Gibbs would have to admit that that’s a tad more cryptic than he’d like, but he can pretty much figure out what Tony has to be saying by it. Only one she he could be talking about, and only a few reasons to move a mirror.
Gibbs hands over the drink, and pretty much puts Tony onto a stool. “Start at the beginning.”
So he does.
Tony gets to the part about seeing or not seeing or whatever it was, and Gibbs interjects, “The gut knows.”
“Try telling IA that.”
Gibbs inclines his head. “I know.” Then he looks at Tony, waiting for the rest of the story. And, finally, the mirror comment makes sense.
“She gave you cover, something you could explain to IA.”
“Yeah. She knew it was a bad shoot—“
“Stop that. Your wife and child are breathing. Any shoot that accomplishes that is a good shoot.”
“Jimmy said that, too, but I didn’t know Gibbs, I panicked.”
“You knew. You knew he was dangerous. You knew he was in his own home. Why run into the room with no exit in his own home? Not like he got lost. You knew he’d killed other cops. You didn’t know how, but you knew he’d done it. He puts his hands behind his neck, not his head, why? Without being told, why? You knew.”
“Felt like panic. I’ve made good shots, besides the first one, I never almost pissed myself or hit the floor. Never didn’t sleep for a week after a good shot.”
“But all of those things did happen the last time you almost lost Ziva.”
“Yeah. That’s why I panicked. That’s why I didn’t say stop. I shot before anything…”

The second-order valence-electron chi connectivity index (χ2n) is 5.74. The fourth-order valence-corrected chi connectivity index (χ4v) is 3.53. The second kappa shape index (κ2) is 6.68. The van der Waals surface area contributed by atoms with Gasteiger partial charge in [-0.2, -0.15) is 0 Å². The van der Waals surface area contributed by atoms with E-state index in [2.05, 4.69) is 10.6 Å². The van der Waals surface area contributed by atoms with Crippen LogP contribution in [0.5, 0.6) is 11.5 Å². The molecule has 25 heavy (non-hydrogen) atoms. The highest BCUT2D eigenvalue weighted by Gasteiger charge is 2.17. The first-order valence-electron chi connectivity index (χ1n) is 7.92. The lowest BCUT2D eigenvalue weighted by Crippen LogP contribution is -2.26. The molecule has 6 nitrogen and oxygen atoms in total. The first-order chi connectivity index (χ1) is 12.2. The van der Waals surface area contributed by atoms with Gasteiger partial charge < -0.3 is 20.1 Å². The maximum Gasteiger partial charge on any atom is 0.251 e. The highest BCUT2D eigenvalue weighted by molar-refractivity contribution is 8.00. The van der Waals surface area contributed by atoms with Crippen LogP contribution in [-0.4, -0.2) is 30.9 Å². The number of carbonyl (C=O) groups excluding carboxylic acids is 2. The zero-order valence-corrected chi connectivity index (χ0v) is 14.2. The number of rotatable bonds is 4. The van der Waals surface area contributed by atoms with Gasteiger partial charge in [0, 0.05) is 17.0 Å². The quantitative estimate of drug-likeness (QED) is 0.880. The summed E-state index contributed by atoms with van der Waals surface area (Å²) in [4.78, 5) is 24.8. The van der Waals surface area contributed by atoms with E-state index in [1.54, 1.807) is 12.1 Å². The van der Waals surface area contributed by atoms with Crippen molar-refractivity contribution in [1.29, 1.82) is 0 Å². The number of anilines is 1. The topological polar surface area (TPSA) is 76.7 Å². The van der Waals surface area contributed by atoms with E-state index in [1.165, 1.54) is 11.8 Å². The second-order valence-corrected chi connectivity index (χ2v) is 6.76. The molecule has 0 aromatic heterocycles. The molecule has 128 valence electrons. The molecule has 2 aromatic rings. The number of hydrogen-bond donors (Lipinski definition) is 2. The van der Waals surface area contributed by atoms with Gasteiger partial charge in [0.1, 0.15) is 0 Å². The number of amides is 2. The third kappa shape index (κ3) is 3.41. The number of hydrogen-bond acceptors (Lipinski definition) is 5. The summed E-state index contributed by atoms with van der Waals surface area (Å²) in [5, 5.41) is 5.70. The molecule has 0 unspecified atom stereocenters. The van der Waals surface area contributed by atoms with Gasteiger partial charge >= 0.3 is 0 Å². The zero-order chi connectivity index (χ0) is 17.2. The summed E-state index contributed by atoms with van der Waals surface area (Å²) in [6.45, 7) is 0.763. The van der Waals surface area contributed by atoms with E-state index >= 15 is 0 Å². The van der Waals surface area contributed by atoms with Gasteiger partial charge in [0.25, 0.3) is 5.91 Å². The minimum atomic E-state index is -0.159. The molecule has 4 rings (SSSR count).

“And it was a good thing you did. He had lock picks in his boot, a hidden knife in his belt. You yell stop. He stops. Ziva grabs the gun, cuffs him, hands behind his back. Into the car you go. Call it in. On the road, he picks the lock, pulls the knife, holds it to Ziva’s throat until you stop the car and let him out. Maybe he takes your gun, too. Maybe he slits her throat before he runs, knowing that calling for help and trying to keep her from bleeding out means you won’t follow. The gut knows. You knew.  
“As a husband and father, as the man guarding my daughter and grandchild, you did the right thing. As your father-in-law, friend, mentor, whatever it is we are to each other, I am proud of you. Your family comes first, above and beyond everything else.”
“As your ex-boss, as a cop, you fucked up, and not because of the shot, but because you had the person you’d take a blind shot for on your team. That’s why you were ready to piss yourself, not because it was a bad shoot, but because Ziva was the one next to you. You wouldn’t have taken that shot if Bishop had been there, and knowing how close to FUBAR you could have gotten wouldn’t have hurt so bad if Draga had been in that car with you.
“There are a lot of good reasons for 12, and that’s one of them. I have been exactly where you are, and the only reason I was even around to ever be your Boss is when Jen and I finally got the shit cleaned up, enough people had stopped breathing that no one besides us knew what had happened.
“Jen and I split after that. Lots of reasons, but one of them was I’d made it clear I couldn’t work with her. Same for you. You’re done. You can’t work with Ziva. Since you’re the problem and she isn’t, normally I’d say you need to hand in your badge, but you know she’s planning on leaving soon, and there’s no one else you’d make that mistake for.”
Tony nods, feeling absolved.
“But don’t put that gun back on if you go out with her. Better yet, don’t go out with her. I know it’s early days, but it might be time for her to leave, or go on desk work, or whatever it is she wants to do.”
Tony shrugs. “She’d been talking a bit about working with you on the houses.”
Gibbs smiles at that. He'd like having Ziva working with them.